If Greece's debt crisis sparks renewed financial turmoil, it could hamper the U.S. economic recovery, a top Federal Reserve official said on Friday.
Philadelphia Federal Reserve Bank President Charles Plosser told the Delaware Chamber of Commerce that he believes a sustainable U.S. recovery is under way, with growth of around 3.5 percent this year and next.
"A risk to the forecast is the recent developments in Greece, where concerns over unsustainable fiscal deficits have led to downgrades of Greek sovereign debt and potential contagion to other countries with similar deficit problems, such as Portugal, Spain, and perhaps others," Plosser said according to prepared remarks.
"Renewed financial market turmoil could retard the recovery in the U.S., and we are following developments in Europe closely."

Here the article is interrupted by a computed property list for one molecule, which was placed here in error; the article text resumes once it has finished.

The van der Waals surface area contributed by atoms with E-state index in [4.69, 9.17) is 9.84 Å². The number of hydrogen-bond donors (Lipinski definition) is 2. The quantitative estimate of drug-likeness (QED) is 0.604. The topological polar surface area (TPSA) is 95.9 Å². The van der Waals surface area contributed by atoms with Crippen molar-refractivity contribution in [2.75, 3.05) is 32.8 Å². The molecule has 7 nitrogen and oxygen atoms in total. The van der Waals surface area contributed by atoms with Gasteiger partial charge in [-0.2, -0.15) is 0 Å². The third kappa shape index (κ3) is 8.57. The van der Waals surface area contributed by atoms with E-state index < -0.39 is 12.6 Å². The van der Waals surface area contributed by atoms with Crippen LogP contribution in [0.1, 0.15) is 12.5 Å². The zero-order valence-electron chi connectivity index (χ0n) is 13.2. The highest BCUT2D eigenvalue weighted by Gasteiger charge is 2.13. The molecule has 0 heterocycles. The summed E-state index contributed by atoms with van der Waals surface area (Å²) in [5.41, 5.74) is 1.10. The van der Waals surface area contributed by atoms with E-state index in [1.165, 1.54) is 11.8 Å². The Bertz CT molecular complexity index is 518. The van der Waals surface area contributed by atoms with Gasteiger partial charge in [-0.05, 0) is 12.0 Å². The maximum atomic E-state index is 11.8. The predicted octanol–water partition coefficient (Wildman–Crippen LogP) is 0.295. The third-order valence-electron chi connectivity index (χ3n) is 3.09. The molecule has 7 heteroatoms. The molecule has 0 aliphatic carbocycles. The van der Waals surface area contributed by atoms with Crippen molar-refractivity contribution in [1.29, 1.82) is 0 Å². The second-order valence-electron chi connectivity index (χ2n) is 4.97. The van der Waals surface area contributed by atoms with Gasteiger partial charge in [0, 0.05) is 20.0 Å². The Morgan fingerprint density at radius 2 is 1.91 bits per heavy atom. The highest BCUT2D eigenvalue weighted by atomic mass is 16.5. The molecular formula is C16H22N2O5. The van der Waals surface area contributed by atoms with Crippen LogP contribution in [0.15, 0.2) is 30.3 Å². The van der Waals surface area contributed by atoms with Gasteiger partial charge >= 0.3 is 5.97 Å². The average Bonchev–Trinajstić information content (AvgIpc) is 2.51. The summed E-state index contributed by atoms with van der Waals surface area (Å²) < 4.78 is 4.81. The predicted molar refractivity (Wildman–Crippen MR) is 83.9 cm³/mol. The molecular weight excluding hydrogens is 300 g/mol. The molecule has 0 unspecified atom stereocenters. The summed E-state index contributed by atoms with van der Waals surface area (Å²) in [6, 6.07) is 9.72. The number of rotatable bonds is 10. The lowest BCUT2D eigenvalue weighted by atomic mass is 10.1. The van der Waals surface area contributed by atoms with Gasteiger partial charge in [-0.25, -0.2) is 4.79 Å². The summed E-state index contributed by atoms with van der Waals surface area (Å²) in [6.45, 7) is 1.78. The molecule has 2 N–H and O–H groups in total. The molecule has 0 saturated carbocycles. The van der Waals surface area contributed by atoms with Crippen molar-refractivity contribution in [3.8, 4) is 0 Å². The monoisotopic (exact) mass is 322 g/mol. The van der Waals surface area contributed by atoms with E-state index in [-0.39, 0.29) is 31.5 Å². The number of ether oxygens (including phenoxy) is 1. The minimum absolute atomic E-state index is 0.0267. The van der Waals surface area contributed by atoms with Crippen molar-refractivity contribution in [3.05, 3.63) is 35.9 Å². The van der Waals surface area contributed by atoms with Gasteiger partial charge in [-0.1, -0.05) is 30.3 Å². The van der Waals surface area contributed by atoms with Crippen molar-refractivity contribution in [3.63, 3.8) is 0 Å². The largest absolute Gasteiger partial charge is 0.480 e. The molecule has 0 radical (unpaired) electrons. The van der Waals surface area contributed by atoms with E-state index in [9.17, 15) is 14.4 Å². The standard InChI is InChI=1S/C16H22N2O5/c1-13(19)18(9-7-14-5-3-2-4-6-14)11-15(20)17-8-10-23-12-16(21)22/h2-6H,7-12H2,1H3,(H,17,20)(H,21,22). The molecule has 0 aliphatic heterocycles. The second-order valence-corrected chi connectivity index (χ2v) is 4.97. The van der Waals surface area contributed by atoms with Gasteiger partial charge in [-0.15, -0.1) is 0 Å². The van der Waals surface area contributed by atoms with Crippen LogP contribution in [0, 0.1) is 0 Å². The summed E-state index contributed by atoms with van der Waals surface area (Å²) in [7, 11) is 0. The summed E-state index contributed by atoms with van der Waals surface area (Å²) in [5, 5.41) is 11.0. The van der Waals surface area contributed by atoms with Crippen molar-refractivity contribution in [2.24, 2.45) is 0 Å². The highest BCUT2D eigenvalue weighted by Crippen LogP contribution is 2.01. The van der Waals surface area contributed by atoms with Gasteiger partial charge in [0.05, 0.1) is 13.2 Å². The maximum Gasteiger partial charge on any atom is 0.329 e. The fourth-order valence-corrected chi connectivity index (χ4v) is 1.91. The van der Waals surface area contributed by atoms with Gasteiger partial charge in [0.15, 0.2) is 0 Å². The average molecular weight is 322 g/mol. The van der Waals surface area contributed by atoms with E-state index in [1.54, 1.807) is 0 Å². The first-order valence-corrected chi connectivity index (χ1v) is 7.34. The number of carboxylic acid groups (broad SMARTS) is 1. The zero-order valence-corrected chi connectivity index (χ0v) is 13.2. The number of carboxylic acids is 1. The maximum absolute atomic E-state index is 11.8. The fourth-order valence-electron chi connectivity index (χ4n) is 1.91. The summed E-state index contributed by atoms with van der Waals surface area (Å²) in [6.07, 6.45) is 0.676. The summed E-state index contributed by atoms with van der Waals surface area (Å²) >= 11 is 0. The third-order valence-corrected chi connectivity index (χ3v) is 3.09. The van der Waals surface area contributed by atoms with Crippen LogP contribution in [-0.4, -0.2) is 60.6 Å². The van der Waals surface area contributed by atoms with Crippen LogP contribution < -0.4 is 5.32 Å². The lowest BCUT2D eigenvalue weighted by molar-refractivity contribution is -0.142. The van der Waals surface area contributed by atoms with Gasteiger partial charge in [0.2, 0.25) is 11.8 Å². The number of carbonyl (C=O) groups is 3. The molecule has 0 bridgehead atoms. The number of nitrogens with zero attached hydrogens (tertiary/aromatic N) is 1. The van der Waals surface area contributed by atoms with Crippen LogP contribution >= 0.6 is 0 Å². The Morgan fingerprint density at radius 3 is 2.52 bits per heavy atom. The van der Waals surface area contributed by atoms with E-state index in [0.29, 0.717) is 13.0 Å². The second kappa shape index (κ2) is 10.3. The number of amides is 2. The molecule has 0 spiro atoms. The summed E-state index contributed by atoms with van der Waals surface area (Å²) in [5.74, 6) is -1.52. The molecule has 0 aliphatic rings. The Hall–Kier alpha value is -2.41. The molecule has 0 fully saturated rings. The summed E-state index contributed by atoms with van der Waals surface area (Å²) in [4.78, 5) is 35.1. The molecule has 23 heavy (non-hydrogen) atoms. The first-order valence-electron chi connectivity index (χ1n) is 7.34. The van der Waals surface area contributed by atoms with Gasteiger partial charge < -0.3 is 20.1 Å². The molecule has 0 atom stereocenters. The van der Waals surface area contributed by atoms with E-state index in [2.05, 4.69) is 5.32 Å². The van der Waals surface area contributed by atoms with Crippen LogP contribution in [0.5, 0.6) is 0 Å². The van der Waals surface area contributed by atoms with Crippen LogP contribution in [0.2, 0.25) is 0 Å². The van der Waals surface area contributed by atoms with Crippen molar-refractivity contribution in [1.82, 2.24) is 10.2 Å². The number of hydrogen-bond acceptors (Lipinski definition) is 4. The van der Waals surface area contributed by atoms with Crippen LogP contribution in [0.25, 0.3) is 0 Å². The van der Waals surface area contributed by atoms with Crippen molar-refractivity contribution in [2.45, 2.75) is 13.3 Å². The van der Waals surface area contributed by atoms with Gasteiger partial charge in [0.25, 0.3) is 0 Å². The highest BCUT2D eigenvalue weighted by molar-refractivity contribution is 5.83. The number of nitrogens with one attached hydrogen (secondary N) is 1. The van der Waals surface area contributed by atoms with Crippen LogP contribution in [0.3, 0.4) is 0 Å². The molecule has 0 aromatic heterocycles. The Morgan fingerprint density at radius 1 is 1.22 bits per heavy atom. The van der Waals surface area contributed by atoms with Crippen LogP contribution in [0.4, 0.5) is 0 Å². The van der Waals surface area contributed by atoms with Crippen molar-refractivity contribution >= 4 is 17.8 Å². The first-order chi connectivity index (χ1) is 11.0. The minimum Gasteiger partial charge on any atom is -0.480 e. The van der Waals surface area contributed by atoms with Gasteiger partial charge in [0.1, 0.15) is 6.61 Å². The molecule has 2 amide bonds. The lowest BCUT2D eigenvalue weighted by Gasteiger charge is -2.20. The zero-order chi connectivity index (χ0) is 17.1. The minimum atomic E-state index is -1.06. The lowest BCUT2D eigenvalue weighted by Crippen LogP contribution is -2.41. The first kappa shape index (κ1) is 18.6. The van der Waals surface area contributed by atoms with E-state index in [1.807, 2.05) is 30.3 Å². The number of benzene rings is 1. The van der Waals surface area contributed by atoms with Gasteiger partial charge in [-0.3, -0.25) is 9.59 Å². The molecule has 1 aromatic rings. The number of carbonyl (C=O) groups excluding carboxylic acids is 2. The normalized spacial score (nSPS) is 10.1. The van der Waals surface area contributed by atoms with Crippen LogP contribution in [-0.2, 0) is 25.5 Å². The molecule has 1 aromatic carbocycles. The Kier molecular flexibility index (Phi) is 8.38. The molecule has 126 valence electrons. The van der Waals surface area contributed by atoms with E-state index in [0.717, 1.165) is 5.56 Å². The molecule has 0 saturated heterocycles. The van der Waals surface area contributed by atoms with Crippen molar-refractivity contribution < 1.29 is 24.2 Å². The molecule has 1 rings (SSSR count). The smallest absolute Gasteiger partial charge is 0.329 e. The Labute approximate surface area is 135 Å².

Governments around the world sought to calm markets on Friday after fears about Greece's debt crisis went global, with investors seeing it as an omen of turmoil in other European economies. Group of Seven finance ministers discussed the debt crisis in a conference call on Friday.
Plosser briefly addressed the plunge in stock markets on Thursday, which saw the Dow suffer its biggest-ever intraday point drop.
"Notwithstanding yesterday's volatility, financial markets are working again, there have been encouraging developments in the labor market, and the recovery is becoming more broad-based," he said.
Plosser said that a full U.S. economic recovery will take time.
"Given the depth of the hole we are trying to climb out of, full recovery will take time. On balance, I believe the recovery is on a sustainable path and will continue even as the effects of fiscal and monetary stimulus wane," he said.
© 2013 Thomson/Reuters. All rights reserved.